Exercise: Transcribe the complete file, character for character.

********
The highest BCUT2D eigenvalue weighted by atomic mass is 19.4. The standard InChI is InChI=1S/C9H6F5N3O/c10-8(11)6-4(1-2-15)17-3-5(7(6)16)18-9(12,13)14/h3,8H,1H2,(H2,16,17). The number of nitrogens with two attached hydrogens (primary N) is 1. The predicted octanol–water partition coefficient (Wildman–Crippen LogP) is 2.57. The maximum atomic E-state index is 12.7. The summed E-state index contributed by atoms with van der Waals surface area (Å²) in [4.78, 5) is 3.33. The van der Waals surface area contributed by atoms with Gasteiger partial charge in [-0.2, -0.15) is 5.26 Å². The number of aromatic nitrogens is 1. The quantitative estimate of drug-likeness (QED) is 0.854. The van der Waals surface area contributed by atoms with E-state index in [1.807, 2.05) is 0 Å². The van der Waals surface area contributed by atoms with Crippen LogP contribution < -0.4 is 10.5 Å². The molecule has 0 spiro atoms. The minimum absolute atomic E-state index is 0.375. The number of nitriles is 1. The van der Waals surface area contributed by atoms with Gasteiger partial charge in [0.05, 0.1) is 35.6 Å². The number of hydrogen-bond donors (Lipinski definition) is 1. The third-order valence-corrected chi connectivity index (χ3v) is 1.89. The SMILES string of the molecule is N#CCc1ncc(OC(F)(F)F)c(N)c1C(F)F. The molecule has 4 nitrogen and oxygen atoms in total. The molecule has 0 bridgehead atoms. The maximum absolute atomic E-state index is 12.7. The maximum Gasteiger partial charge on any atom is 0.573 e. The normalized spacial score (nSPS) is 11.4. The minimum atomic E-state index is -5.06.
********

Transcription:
The highest BCUT2D eigenvalue weighted by atomic mass is 19.4. The standard InChI is InChI=1S/C9H6F5N3O/c10-8(11)6-4(1-2-15)17-3-5(7(6)16)18-9(12,13)14/h3,8H,1H2,(H2,16,17). The number of nitrogens with two attached hydrogens (primary N) is 1. The predicted octanol–water partition coefficient (Wildman–Crippen LogP) is 2.57. The maximum atomic E-state index is 12.7. The summed E-state index contributed by atoms with van der Waals surface area (Å²) in [4.78, 5) is 3.33. The van der Waals surface area contributed by atoms with Gasteiger partial charge in [-0.2, -0.15) is 5.26 Å². The number of aromatic nitrogens is 1. The quantitative estimate of drug-likeness (QED) is 0.854. The van der Waals surface area contributed by atoms with E-state index in [1.807, 2.05) is 0 Å². The van der Waals surface area contributed by atoms with Crippen LogP contribution < -0.4 is 10.5 Å². The molecule has 0 spiro atoms. The minimum absolute atomic E-state index is 0.375. The number of nitriles is 1. The van der Waals surface area contributed by atoms with Gasteiger partial charge in [0.05, 0.1) is 35.6 Å². The number of hydrogen-bond donors (Lipinski definition) is 1. The third-order valence-corrected chi connectivity index (χ3v) is 1.89. The SMILES string of the molecule is N#CCc1ncc(OC(F)(F)F)c(N)c1C(F)F. The molecule has 4 nitrogen and oxygen atoms in total. The molecule has 0 bridgehead atoms. The maximum absolute atomic E-state index is 12.7. The maximum Gasteiger partial charge on any atom is 0.573 e. The normalized spacial score (nSPS) is 11.4. The minimum atomic E-state index is -5.06.